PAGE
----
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School catchment areas: How they work and how to check them

School catchment areas: How they work and how to check them
What's the biggest 'must have' on your London property wish list?

A sprawling kitchen diner?

A nearby railway station?

Development potential?

For many, number one on that list will be a good school.

And buyers are certainly prepared to pay a premium to get one.

A survey from Santander in 2018 showed parents were willing to spend an additional £26,860 to secure a home in a good school catchment area.

In London, this figure rises to £70,675.

So, if you're prepared to part with that kind of money to secure a good school place for your children, you'd better know how school catchment areas work, right?

Let's take a look...

School catchment area rules: Everything you need to know

School catchments can be complicated.

Essentially catchment areas are based on your children's permanent residential address, forming an area around a certain school.

So, if you live within that area, you're guaranteed a place at the school within it, yes?

Not quite...

How do school catchment areas work?

It's true that, often, you'll need to live within the catchment area of a school you're keen on if you want your children to have a chance of a place there.

But there are many other factors at play when it comes to school catchments.

They could include:

* Whether your child already has a brother or sister at the school
* Whether your child went to one of the school's official feeder schools
* Your child's religion
* Your child's ability academically
* Any additional needs your child may have

Just being in catchment of a certain school doesn't guarantee your child a place. In schools where demand for places is high, you could be offered an alternative despite living in a certain catchment area.

And with some London school catchments being extremely tight areas, the difference between one catchment and another could be the space between two house.

It's also worth pointing out that you'll need to apply for your chosen schools by a certain deadline, so doing your research early is key.

How are catchment areas decided?

Good question.

And this is where it gets really complicated, so strap in!

Straight Line Catchments

This is not quite as it sounds, but this kind of catchment measurement is basically a circular area around a school and while it can change from year to year, the properties inside the circle would be 'in catchment'.

Once a school has established how many places it has left after sibling offers, they will offer those remaining places based on an 'as the crow flies' distance between the school and properties within the circle.

Walking distance catchments

This method of catchment works in the same way as the straight line method, but a property's distance from school is measured by walking route rather than a straight line.

It can be far more complex as the route the council measures may not be the route you would actually take as a parent.

Priority Admission Area

Some schools use a fixed area when deciding admissions and then offer any remaining places to applicants outside of that area.

Nearest School Priority Area

In areas where there are several schools close together, a Priority Admission Area is devised around those individual schools. Applications are then prioritised by their proximity to each school.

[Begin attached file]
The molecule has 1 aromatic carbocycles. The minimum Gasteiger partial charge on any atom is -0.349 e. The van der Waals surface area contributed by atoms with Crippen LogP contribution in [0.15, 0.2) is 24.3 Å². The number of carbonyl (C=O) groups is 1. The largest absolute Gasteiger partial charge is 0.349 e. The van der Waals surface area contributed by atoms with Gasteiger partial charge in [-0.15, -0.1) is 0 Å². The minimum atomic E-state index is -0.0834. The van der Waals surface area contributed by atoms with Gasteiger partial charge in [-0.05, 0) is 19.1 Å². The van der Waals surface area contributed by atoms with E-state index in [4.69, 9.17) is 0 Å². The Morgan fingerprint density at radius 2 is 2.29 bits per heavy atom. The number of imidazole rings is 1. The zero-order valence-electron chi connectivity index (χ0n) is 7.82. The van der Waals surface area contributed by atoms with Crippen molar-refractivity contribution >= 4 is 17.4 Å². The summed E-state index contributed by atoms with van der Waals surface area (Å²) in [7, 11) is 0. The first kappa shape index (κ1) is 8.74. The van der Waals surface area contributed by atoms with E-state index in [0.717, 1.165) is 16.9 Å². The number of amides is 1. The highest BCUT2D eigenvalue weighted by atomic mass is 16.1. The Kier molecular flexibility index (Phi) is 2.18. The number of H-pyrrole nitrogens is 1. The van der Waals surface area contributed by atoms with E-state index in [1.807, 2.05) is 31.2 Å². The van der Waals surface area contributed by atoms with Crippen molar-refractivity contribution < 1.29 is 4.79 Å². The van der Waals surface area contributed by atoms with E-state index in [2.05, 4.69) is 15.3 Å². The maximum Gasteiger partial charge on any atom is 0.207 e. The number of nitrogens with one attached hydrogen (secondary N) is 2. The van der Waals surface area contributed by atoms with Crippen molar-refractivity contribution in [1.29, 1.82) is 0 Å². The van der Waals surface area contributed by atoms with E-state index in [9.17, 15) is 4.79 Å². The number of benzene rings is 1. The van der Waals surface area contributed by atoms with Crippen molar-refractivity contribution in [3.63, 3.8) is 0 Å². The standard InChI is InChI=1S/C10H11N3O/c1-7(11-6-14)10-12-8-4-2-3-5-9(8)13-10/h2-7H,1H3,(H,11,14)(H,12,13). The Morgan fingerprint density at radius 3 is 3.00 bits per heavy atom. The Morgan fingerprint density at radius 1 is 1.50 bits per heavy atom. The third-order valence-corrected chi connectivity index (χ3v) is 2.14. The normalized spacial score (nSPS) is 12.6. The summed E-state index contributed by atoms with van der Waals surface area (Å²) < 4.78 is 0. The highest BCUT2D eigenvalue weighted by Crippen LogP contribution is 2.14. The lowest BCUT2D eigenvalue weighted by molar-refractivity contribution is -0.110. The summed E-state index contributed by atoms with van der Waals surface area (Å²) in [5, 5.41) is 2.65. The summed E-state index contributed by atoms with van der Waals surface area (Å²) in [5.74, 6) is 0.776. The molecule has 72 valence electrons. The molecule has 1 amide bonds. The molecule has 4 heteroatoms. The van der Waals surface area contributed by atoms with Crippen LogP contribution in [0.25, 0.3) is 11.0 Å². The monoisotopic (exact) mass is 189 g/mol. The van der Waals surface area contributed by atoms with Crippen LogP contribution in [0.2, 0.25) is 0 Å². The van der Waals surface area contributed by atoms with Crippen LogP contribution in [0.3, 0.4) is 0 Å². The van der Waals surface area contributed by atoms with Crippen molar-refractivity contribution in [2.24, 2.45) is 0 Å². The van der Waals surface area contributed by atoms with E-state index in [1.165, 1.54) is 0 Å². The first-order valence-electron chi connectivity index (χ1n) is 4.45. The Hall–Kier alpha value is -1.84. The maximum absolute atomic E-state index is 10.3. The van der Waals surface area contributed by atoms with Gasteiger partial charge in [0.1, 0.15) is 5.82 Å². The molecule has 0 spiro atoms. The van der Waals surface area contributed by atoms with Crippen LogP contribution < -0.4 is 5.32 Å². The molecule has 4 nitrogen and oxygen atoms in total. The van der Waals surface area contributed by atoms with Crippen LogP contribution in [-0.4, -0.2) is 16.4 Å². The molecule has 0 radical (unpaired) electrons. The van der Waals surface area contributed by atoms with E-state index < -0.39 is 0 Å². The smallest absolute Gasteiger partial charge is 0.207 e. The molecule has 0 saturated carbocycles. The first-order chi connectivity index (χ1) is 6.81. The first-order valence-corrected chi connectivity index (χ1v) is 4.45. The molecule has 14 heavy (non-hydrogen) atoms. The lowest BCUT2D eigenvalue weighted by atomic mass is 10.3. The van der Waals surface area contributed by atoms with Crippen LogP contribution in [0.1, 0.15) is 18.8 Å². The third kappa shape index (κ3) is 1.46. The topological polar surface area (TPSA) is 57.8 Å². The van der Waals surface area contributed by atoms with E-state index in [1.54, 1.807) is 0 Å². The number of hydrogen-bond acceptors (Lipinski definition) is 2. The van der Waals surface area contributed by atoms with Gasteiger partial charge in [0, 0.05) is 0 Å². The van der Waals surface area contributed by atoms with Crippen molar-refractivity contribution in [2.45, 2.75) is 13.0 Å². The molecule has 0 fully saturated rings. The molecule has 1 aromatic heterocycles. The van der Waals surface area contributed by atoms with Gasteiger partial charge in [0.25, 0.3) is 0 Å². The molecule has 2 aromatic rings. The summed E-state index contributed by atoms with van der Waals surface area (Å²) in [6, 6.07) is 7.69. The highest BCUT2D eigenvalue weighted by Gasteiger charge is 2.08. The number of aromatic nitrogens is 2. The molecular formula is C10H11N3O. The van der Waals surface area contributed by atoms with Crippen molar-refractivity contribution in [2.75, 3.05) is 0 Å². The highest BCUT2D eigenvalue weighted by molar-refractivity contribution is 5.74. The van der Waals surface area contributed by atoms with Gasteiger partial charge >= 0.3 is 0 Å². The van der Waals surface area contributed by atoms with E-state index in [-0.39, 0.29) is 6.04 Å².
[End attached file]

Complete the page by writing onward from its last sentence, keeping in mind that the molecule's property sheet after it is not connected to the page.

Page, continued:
How to find school catchment areas

We've already established that you might have to pay a premium to live in catchment of a particular school.

And we've also established that places are certain schools are still not guaranteed even if you do live in catchment.

So, before spending big on a new London home simply because of its catchment area, do your research.

Starting online is a good place to begin, but there is a risk that the catchment areas, which do change from time to time, are not up-to-date.

Start with the local authority's website in the area you're looking and, if you're really keen, try a website like AdmissionsDay, which offers catchment area searches in return for a fee.

So, once you've established the schools you're interested in and their catchment areas, speak to each school directly to establish whether the area you're looking to buy is still within catchment.

Speaking directly to each school is also a good time to find out useful information on how popular they are and whether they have a history of being over-subscribed.

Tips to ensure you're in catchment

Once you're certain the area you're looking to buy in is your desired catchment area, you need to make sure you can find a property and complete the sale.

Competition can be fierce when it comes to properties in certain school catchments, so making sure you're attractive to sellers is vital.

If you're planning well ahead of your child starting at a school, consider moving into rented accommodation for a short time so you're buying with nothing to sell.

This could put you ahead of the pack in a seller's eyes.

And make sure you're in touch with local estate agents in the area you're looking to buy.

If the agents know you're actively looking, they'll be far more likely to tip you the wink when a brand new property comes on the market.

Deadlines for 2020 school applications

The deadline for primary school applications for those needing their child to start school in September 2020 is January 15 2020 - so the clock is ticking.

You can apply for a place online.

Secondary school applications can also be made online, but application deadlines are earlier than for primary schools, closing on October 31 2019.

If you are looking for a property to buy or rent get in touch with your local Ellis & Co branch who will be happy to help you find your dream home.